In this article, we’re going to be working with the
document object, taking a look at the DOM tree and nodes. Let’s get started!
What is the DOM?
At its core, a website must consist of an HTML document, an
index.html. Using a browser we view the website, which renders from our HTML file/s and any CSS files which add style and layout rules.
To view the DOM, using your web browser, right-click anywhere on a page and choose “Inspect”. This will open up Developer Tools, like so:
The DOM is shown under the Elements tab. You can also view it by selecting the Console tab and typing “document”.
The Document Object
document object is a built-in object, containing many properties and methods.
We can now build apps that update page data without needing to refresh, we can give users the ability to customize the page layout, we can create drag and drop elements, in-browser games, clocks, timers, and complex animations. Working with the DOM opens up a whole lot of possibilities!
So let’s perform our first DOM manipulation...
Go to www.google.com and open up your Developer Tools. Then select the Console tab & type in the following:
document.body.style.backgroundColor = ‘orange’;
Press enter and you’ll see the background color has now changed to orange.
Of course, you haven’t edited Google’s source code (!), but you have changed how the content renders locally in your browser, by manipulating the
document is an object,
body is a property that we’ve chosen to edit by accessing the
style attribute & changing our
backgroundColor to orange.
Note that we use camel case
You can see your DOM adjustment under the body element of the Elements tab, or by typing
document.body into the console.
As we are working directly with the DOM in the browser, we’re not actually altering the source code. If you refresh the browser it will return to its original state.
The DOM Tree & Nodes
Largely due to the layout of the DOM, it’s often called the DOM Tree.
The tree consists of objects called nodes. There are many different types of nodes, but you’ll most often be working with element nodes (HTML elements), text nodes (any text content), and comment nodes (commented code). The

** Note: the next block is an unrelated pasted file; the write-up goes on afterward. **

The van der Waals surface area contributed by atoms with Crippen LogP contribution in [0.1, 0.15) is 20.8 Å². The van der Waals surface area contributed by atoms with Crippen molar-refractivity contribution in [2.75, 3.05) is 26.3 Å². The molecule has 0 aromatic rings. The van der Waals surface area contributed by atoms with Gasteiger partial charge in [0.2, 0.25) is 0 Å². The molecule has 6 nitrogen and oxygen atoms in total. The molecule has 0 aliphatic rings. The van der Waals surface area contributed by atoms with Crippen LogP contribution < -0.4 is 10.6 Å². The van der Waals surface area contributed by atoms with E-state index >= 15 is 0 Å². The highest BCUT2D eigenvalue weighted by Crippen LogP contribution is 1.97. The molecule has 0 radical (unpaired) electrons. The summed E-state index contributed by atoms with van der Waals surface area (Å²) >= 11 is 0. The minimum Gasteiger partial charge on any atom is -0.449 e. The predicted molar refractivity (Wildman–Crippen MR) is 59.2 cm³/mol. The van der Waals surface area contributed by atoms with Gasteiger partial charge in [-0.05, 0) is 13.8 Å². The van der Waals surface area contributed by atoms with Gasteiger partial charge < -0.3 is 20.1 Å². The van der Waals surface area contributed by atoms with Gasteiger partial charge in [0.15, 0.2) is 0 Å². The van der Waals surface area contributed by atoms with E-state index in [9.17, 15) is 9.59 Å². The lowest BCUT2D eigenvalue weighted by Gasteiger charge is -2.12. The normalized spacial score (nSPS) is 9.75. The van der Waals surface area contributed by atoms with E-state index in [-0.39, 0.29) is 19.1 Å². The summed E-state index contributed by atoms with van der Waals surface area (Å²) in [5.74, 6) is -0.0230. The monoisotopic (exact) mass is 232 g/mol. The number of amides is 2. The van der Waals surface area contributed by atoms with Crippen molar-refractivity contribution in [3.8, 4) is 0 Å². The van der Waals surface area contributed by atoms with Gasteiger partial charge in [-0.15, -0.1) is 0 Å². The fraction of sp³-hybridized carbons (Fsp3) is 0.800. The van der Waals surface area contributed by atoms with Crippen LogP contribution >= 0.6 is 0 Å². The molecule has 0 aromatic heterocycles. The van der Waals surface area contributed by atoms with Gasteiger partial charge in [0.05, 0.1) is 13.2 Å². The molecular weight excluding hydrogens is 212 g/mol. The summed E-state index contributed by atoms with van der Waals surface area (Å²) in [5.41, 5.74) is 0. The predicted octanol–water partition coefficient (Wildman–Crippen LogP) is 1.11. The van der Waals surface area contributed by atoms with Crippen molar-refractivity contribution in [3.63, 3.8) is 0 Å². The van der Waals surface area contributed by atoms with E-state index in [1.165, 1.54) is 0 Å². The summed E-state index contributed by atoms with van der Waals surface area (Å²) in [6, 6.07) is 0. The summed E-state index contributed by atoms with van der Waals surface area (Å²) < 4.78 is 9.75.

document object is its own node which sits at the root.
<!DOCTYPE html> <html> <head> <title>Nodes</title> </head> <body> <h1>This is an element node</h1> <!-- This is a comment node --> This is a text node. </body> </html>
When working with DOM nodes they’re also referred to as parents, children, and siblings, depending on their relation to other nodes.
In our above code example, the
html element node is the parent node, the
body elements are its siblings. And the
body contains three child nodes (which are siblings in relation to each other — much like a family tree). We’ll look further into this later on in the article!
How to Identify Node Type
So every node in a document has a type, we can access the type using the
nodeType property. See the full list of node types here.
Let's look at a few examples of the types that exist within our previous example:
<h1> are of the type
ELEMENT_NODE with a the value of
This is a text node. located within the body which isn’t within an element is a
TEXT_NODE with a value of
And our comment
<!-- This is a comment node --> is a
COMMENT_NODE type with a value of
How can we check our node types?
Go to the Elements tab in Developer Tools and click on any line. You’ll see the value of
== $0 display alongside. Now if you go to the Console tab and type
$0 the value of the node you selected will display. To check the node type, run:
The numerical value of the node type, corresponding to the selected node will be displayed. e.g. If you had selected
h1, you’d see
1. Doing the same for the text would yield
3, and the comment
And when you know where the node sits in the DOM, you don’t need to manually select it, you can access it directly, for example:
document.body.nodeType; // 1
You can also use
nodeValue to get the value of a text or comment node, and
nodeName to get the tag name of an element.
In the next article, we'll learn how to work with DOM elements using the following methods: